Kellyanne and George were conveniently portrayed as doting parents. George choked up outside the audition room door and said, "I couldn't imagine anything that would make her happier than to do this," while Kellyanne tells her daughter that she's bursting with pride after her audition. It's a world away from the TikTok videos she's posted from her home and it raises the question of who they really are when the cameras aren't on at all. 

* * *

Running parallel to concerns about the normalization of the Conways — Kellyanne, especially — is our collective, cultural hunger for stories of young women who are in crisis. From damsels in distress to messy tabloid-cover queens, there's always a market for exploitation as entertainment.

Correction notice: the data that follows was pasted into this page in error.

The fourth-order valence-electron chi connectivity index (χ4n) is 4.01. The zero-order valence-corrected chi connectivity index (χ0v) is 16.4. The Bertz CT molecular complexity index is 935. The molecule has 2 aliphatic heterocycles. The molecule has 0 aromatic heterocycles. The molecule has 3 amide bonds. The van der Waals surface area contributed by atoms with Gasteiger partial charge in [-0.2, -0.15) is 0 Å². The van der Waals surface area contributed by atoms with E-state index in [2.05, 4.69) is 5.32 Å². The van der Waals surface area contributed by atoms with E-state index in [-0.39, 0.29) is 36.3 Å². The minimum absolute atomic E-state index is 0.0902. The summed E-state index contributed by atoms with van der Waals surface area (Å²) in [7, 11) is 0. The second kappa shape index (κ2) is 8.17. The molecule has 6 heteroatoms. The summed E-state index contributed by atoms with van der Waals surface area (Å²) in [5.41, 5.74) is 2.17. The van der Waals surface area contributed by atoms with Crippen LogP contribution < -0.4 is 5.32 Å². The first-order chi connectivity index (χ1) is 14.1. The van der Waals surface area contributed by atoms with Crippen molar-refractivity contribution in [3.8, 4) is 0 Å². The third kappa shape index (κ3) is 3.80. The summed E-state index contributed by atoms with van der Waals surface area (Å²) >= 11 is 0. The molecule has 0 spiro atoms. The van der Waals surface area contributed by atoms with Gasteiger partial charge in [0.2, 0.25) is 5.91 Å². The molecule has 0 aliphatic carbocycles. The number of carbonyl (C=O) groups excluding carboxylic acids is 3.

Claudia Conway's "American Idol" turn arrives during the ongoing buzz surrounding "Framing Britney," an FX and Hulu documentary that examines how Spears has been under a conservatorship, led by her father Jamie Spears, since 2008. This has given rise to the #FreeBritney movement, led by fans who want the public and legal system to more critically assess the arrangement. 

But, as Salon reported, a dominant thread running through the film is the deep misogyny that shaped the public perception of Spears, which was only amplified by paparazzi intrusion.  Spears came of age during what were kind of the final "golden years" for paparazzi, before celebrities began utilizing social media as a way to connect with fans or bolster their image, and "Framing Britney" makes the salient point that the tabloids continued thrusting Spears into the spotlight again and again, and when the scrutiny became too overwhelming for her, used her mental health as a punchline.